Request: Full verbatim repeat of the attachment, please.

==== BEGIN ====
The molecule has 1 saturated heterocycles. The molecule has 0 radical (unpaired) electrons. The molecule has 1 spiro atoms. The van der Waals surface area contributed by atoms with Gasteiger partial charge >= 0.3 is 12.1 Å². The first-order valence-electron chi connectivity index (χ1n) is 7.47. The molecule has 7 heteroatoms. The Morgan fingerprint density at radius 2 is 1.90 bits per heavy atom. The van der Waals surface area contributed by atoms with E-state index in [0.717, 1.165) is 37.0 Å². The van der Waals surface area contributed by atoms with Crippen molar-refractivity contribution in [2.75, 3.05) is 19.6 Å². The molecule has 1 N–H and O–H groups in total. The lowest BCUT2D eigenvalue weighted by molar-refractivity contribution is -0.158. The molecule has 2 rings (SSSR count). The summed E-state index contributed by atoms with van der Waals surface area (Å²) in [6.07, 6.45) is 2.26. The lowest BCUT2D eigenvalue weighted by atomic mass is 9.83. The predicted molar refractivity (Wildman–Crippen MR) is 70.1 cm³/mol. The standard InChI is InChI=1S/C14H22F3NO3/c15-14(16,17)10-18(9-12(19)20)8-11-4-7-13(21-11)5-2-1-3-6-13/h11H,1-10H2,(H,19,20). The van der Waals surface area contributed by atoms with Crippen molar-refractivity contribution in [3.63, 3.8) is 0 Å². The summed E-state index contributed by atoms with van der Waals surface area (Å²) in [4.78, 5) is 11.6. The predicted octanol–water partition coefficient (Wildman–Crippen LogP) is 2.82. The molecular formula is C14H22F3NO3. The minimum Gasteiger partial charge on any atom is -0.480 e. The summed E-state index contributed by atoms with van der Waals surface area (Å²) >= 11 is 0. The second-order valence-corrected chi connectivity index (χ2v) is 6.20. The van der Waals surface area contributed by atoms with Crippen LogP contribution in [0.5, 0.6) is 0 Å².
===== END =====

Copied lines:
The molecule has 1 saturated heterocycles. The molecule has 0 radical (unpaired) electrons. The molecule has 1 spiro atoms. The van der Waals surface area contributed by atoms with Gasteiger partial charge >= 0.3 is 12.1 Å². The first-order valence-electron chi connectivity index (χ1n) is 7.47. The molecule has 7 heteroatoms. The Morgan fingerprint density at radius 2 is 1.90 bits per heavy atom. The van der Waals surface area contributed by atoms with E-state index in [0.717, 1.165) is 37.0 Å². The van der Waals surface area contributed by atoms with Crippen molar-refractivity contribution in [2.75, 3.05) is 19.6 Å². The molecule has 1 N–H and O–H groups in total. The lowest BCUT2D eigenvalue weighted by molar-refractivity contribution is -0.158. The molecule has 2 rings (SSSR count). The summed E-state index contributed by atoms with van der Waals surface area (Å²) in [6.07, 6.45) is 2.26. The lowest BCUT2D eigenvalue weighted by atomic mass is 9.83. The predicted molar refractivity (Wildman–Crippen MR) is 70.1 cm³/mol. The standard InChI is InChI=1S/C14H22F3NO3/c15-14(16,17)10-18(9-12(19)20)8-11-4-7-13(21-11)5-2-1-3-6-13/h11H,1-10H2,(H,19,20). The van der Waals surface area contributed by atoms with Crippen molar-refractivity contribution in [3.63, 3.8) is 0 Å². The summed E-state index contributed by atoms with van der Waals surface area (Å²) in [4.78, 5) is 11.6. The predicted octanol–water partition coefficient (Wildman–Crippen LogP) is 2.82. The molecular formula is C14H22F3NO3. The minimum Gasteiger partial charge on any atom is -0.480 e. The summed E-state index contributed by atoms with van der Waals surface area (Å²) >= 11 is 0. The second-order valence-corrected chi connectivity index (χ2v) is 6.20. The van der Waals surface area contributed by atoms with Crippen LogP contribution in [0.5, 0.6) is 0 Å².